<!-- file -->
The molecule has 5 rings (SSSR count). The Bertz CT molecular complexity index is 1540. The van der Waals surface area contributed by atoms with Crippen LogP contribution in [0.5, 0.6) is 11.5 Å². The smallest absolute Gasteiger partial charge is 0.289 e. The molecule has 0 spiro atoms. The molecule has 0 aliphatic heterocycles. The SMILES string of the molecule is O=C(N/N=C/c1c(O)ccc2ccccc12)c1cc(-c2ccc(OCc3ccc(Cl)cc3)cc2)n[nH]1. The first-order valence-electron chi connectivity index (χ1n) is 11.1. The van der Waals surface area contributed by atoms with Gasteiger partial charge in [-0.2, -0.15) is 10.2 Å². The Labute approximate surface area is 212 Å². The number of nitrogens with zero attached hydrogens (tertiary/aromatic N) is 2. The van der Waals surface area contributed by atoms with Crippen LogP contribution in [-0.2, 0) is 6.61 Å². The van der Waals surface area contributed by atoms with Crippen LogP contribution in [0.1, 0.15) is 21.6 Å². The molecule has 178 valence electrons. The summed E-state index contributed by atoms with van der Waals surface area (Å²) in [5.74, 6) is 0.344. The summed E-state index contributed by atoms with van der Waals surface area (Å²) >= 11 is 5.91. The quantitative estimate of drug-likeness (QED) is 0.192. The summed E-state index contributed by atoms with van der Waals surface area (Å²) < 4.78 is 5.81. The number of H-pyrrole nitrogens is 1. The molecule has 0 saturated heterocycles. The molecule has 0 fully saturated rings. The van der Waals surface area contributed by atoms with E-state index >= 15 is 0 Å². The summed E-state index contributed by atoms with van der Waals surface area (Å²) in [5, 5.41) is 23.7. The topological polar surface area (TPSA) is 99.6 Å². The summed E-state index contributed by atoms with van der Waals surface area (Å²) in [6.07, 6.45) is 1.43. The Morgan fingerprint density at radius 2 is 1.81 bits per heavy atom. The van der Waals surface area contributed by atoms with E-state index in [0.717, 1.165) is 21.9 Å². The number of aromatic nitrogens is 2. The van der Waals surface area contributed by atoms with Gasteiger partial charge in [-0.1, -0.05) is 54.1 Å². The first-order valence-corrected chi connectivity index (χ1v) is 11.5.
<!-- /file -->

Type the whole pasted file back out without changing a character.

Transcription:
The molecule has 5 rings (SSSR count). The Bertz CT molecular complexity index is 1540. The van der Waals surface area contributed by atoms with Crippen LogP contribution in [0.5, 0.6) is 11.5 Å². The smallest absolute Gasteiger partial charge is 0.289 e. The molecule has 0 spiro atoms. The molecule has 0 aliphatic heterocycles. The SMILES string of the molecule is O=C(N/N=C/c1c(O)ccc2ccccc12)c1cc(-c2ccc(OCc3ccc(Cl)cc3)cc2)n[nH]1. The first-order valence-electron chi connectivity index (χ1n) is 11.1. The van der Waals surface area contributed by atoms with Gasteiger partial charge in [-0.2, -0.15) is 10.2 Å². The Labute approximate surface area is 212 Å². The number of nitrogens with zero attached hydrogens (tertiary/aromatic N) is 2. The van der Waals surface area contributed by atoms with Crippen LogP contribution in [-0.2, 0) is 6.61 Å². The van der Waals surface area contributed by atoms with Crippen LogP contribution in [0.1, 0.15) is 21.6 Å². The molecule has 178 valence electrons. The summed E-state index contributed by atoms with van der Waals surface area (Å²) in [5.74, 6) is 0.344. The summed E-state index contributed by atoms with van der Waals surface area (Å²) >= 11 is 5.91. The quantitative estimate of drug-likeness (QED) is 0.192. The summed E-state index contributed by atoms with van der Waals surface area (Å²) < 4.78 is 5.81. The number of H-pyrrole nitrogens is 1. The molecule has 0 saturated heterocycles. The molecule has 0 fully saturated rings. The van der Waals surface area contributed by atoms with E-state index >= 15 is 0 Å². The summed E-state index contributed by atoms with van der Waals surface area (Å²) in [5, 5.41) is 23.7. The topological polar surface area (TPSA) is 99.6 Å². The summed E-state index contributed by atoms with van der Waals surface area (Å²) in [6.07, 6.45) is 1.43. The Morgan fingerprint density at radius 2 is 1.81 bits per heavy atom. The van der Waals surface area contributed by atoms with E-state index in [0.717, 1.165) is 21.9 Å². The number of aromatic nitrogens is 2. The van der Waals surface area contributed by atoms with Gasteiger partial charge in [-0.1, -0.05) is 54.1 Å². The first-order valence-corrected chi connectivity index (χ1v) is 11.5.